There’s a tipping point at which we stop referring to innovations as “emerging” and simply say, “They’re here.” We are rapidly approaching that point with virtual and augmented reality (some would say we passed it last summer, with the explosive popularity of Pokémon Go). In any case, it’s fun and intriguing to see the variety of VR/AR applications that students and professors are coming up with.
IDC forecasts that global sales of VR headsets will jump to 61 million by 2020, up from 10.1 million in 2016. As adoption ramps up, demand for applications will be fast on its heels, and professionals trained in all aspects of VR will be in hot demand. Institutions across the country are stepping up to help students get ready.
At Southwest Virginia Community College, students in the Crime Scene Technology program are using augmented reality to learn about crime scene investigations. Their tool is a game developed for the Microsoft HoloLens, Fragments, which puts the user in the role of the “detective.” In this virtual environment, students can practice the skills they’ll eventually use on the job.
And at Pennsylvania State University, professors in the agriculture program are creating a VR-based lesson that will take students on “crop walks,” an established technique for teaching students to identify plant diseases. The advantage of VR, of course, is that it’s available year-round, whereas in-person walks are possible only in certain seasons.
These types of real-world training are exactly the kind of VR/AR applications that may prove to be most valuable in higher education. Several medical schools, for example, are using VR to help students master the complexities of human anatomy and practice delicate operations, such as cataract surgery, on virtual patients. In this setting, VR gives students ample opportunities to hone their skills in a risk-free environment. Faculty members say tools like the Anatomage Table — a virtual dissection table and digital cadaver — are incredibly engaging to students.
When it comes to training future doctors, VR gives students another valuable lesson: the ability to put themselves first-hand into another’s experience. For example, students learning about geriatric care can use an Oculus Rift system and specialized software to learn what it’s like to be an older adult, insights that can help them be more empathic caregivers.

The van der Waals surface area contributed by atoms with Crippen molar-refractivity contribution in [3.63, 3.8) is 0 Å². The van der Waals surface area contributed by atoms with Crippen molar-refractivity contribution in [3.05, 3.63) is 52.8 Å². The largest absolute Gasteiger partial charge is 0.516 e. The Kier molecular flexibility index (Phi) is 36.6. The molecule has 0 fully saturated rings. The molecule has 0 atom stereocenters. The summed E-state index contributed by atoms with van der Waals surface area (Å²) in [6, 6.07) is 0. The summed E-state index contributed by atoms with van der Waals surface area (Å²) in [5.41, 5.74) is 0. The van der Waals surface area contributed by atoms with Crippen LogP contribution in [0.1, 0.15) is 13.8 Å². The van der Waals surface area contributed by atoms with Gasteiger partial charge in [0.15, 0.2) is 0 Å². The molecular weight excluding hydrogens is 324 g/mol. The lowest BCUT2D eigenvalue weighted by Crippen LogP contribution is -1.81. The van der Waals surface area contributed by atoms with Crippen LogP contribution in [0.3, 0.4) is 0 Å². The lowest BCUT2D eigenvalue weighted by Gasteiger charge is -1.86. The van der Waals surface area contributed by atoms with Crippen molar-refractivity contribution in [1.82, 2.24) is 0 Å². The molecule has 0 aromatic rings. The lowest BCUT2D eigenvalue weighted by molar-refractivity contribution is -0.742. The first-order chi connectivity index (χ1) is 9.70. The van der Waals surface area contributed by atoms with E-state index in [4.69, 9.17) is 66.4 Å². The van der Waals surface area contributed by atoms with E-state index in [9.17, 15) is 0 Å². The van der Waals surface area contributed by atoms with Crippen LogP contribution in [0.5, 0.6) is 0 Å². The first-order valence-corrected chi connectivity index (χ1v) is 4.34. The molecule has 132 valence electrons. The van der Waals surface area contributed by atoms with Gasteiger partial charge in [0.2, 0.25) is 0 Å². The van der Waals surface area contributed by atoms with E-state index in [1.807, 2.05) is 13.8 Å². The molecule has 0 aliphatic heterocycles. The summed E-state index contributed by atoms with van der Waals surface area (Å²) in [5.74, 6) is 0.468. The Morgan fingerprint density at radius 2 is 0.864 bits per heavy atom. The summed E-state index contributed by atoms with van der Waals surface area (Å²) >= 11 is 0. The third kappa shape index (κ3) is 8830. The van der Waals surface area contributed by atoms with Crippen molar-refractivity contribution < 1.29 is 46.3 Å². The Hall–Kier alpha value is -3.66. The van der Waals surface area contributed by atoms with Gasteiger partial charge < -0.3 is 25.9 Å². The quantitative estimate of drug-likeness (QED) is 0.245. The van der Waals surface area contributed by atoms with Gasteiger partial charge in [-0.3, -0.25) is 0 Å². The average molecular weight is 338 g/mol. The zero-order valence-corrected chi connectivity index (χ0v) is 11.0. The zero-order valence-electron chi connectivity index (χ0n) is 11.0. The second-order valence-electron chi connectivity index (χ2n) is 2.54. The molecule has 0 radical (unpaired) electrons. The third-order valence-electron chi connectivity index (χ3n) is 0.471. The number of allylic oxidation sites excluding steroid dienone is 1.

In New York, Lehman College is creating an Interactive Digital Center that will train future VR/AR professionals and support the development of new learning applications for students. The center’s hands-on program will include both classroom work and projects for actual customers.
Preparing students for the workforce of tomorrow is an important benefit of VR curricula, but educators also point to the ways that VR can deliver enriching experiences. The fact that VR is relatively affordable — and becoming more so all the time — means more students can have access to experiences that otherwise might be out of reach. Think international travel and study abroad, with their rich exposure to new cultures, natural wonders, works of art and foreign languages.
VR also expands the realm of possibility for students interested in creativity and problem solving. Colleges are already offering courses dedicated to VR technology, in which students create films, interactive games, campus tours and even customized projects for real-world clients. As one educator has noted, VR amounts to a new art form: both a new way to tell stories and an entirely new professional field.
VR is exciting not only because it is new, but also because it is limited only by the imagination. Students and faculty who engage with these applications talk about their work as if they are pioneers in an unexplored landscape, which, in a very real sense, they are. We are only at the beginning of the journey.
This article is part of EdTech: Focus on Higher Education’s UniversITy blog series.